The Federal Circuit continues to issue high profile decisions on design patents, elevating them to a higher status. Yesterday, the courts issued an opinion in Crocs, Inc. v. ITC where the court reversed the ITC’s decision that a design patent was not infringed. The court issued guidance on claim construction and application of the ordinary observer test for design patents.
Design patents do not include claims that consist of numbered paragraphs of varying lengths as do utility patents. Instead, the claim for a design patent is the various views presented in the drawings. In performing claim construction of a design patents, courts often issue a detailed verbal description of the drawings. The Federal Circuit, while not banning this practice completely, continues to caution against this.
[T]his court warned that misplaced reliance on a detailed verbal description of the claimed design risks undue emphasis on particular features of the design rather than examination of the design as a whole. In many cases, the considerable effort in fashioning a detailed verbal description does not contribute enough to the infringement analysis to justify the endeavor. Depictions of the claimed design in words can easily distract from the proper infringement analysis of the ornamental patterns and drawings.
(references omitted). The court noted that the illustration in the drawings is the best description of what is claimed.
In Crocs, the claimed invention is, of course, the particular type of shoes.
The Administrative Judge had issued a claim construction as follows:
In summary, when the ’789 patent is considered as a whole, the visual impression created by the claimed design includes: footwear having a foot opening with a strap that may or may not include any patterning, is attached to the body of the footwear by two round connectors, is of uniform width between the two round connectors, has a wrench-head like shape at the point of attachment, and extends to the heel of the shoe; with round holes on the roof of the upper placed in a systematic pattern; with trapezoid-shaped holes evenly spaced around the sidewall of the upper including the front portion; with a relatively flat sole (except for upward curvature in the toe and heel) that may or may not contain tread on the upper and lower portions of the sole, but if tread exists, does not cover the entire sole, and scalloped indentations that extend from the side of the sole in the middle portion that curve toward each other.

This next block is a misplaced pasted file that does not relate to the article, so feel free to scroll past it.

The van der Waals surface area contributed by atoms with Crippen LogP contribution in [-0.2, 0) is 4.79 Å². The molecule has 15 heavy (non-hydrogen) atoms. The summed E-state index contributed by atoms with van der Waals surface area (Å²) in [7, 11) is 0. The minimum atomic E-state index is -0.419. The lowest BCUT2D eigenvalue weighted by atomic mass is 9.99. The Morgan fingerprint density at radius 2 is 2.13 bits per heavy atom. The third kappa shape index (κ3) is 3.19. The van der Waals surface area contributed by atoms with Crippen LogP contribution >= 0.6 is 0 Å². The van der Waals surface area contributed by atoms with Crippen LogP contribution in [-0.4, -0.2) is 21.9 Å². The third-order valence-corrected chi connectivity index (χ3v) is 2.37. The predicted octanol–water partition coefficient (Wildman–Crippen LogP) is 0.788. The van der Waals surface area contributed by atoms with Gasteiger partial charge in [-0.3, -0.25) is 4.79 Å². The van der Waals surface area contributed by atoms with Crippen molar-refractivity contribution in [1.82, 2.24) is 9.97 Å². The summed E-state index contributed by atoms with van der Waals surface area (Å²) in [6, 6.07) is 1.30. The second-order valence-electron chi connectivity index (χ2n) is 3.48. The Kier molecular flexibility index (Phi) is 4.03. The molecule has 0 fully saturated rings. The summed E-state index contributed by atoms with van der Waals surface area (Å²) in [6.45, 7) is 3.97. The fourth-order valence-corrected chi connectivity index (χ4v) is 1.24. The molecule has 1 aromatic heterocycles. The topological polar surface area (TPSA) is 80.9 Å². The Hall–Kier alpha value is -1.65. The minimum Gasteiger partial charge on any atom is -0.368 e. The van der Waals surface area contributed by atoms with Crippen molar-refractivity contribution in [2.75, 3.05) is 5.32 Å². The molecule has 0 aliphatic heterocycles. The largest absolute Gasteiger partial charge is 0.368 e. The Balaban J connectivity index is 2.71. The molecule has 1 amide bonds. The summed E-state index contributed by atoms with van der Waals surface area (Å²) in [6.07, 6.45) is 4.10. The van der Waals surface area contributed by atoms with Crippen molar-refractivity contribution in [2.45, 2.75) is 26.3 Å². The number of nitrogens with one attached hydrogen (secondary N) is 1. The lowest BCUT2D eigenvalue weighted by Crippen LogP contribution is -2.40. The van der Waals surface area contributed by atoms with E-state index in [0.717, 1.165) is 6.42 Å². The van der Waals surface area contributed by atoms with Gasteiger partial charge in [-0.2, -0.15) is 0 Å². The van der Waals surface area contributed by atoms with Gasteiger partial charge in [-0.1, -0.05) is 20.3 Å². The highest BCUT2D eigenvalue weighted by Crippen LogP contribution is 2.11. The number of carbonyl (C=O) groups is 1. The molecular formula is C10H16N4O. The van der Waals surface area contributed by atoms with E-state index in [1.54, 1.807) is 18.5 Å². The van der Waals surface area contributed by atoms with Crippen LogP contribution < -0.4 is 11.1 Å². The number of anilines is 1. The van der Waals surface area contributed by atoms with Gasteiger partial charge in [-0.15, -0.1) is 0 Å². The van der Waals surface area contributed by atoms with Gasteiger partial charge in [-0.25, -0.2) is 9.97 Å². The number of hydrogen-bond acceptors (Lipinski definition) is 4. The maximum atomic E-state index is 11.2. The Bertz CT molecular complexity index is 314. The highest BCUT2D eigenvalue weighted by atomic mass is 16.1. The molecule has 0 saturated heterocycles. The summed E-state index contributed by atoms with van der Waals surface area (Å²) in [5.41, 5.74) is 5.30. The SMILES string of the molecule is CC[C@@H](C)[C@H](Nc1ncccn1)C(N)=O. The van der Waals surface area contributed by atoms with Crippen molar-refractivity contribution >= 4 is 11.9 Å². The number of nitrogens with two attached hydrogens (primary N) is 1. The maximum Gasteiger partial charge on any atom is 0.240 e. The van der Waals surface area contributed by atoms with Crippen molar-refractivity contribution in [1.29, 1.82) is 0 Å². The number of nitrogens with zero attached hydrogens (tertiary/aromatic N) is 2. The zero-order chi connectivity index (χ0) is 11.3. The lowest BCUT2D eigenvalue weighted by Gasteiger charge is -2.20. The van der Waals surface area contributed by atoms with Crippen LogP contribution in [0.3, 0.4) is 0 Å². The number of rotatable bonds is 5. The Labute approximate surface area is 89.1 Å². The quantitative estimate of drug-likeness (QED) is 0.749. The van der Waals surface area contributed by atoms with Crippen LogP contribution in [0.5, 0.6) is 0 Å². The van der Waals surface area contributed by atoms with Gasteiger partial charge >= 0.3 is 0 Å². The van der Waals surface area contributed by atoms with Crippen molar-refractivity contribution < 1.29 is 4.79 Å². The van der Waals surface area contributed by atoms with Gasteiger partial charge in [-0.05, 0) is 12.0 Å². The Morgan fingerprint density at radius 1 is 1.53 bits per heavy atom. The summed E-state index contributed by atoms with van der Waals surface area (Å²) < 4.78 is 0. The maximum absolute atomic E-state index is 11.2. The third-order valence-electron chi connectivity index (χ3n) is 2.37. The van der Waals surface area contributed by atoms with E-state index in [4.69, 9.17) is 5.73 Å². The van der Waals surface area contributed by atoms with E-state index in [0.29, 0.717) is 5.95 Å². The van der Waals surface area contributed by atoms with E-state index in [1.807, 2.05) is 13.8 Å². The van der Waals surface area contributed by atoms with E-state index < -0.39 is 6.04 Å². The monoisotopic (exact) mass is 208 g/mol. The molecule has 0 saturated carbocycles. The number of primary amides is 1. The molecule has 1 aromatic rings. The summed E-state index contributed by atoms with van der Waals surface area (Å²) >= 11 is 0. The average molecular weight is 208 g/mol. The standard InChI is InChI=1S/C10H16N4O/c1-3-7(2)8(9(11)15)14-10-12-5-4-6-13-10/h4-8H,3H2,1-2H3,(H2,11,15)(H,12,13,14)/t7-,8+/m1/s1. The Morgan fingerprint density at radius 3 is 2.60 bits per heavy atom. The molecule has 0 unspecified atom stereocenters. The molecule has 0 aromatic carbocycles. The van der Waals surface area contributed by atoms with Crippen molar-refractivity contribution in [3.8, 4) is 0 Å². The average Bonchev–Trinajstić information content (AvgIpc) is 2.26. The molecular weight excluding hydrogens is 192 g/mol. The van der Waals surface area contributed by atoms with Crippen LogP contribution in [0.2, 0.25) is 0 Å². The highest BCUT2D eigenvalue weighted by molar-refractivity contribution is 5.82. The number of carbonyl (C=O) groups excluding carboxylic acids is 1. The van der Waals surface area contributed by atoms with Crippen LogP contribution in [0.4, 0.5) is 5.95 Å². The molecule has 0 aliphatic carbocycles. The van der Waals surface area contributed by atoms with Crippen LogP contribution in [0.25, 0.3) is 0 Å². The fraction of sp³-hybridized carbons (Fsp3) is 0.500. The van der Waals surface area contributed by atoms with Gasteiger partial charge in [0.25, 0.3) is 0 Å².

The Federal Circuit noted that the written claim construction required that the design include (1) a strap of uniform width, and (2) holes evenly spaced around the sidewall of the upper. Neither of these were required by the drawings.
Ordinary Observer Test
The ordinary observer test for design patent infringement requires that the ordinary observer compared the claimed design to the accused design. If the ordinary observer would be deceived into believing that the accused products are the same as the patented design, the product infringes the patent. The comparison is to be conducted for the designs as a whole.
Instead, due to its erroneous claim construction, the ITC placed undue emphasis on the two features recited in the detailed verbal claim construction. In its opinion, the court included pictures of the accused products compared to the drawings in the patent. The court then concluded that the accused products appear nearly identical to the patented designs. The court was not confident that an ordinary observer could determine which was which.
The ITC had also ruled that Crocs’ products did not meet the industrial applicability requirement for ITC relief. Basically, this requirement means that the patent owner must practice the patent, i.e., the patent owner’s own products must be covered by the patent. In this case, due to its erroneous claim construction, the ITC has ruled that Crocs’ own shoes were not covered by the patent. The Federal Circuit also reversed on this issue.
Crocs also holds a utility patent on its shoe products. The Federal Circuit reversed the ITC’s ruling that the utility patent was invalid for obviousness.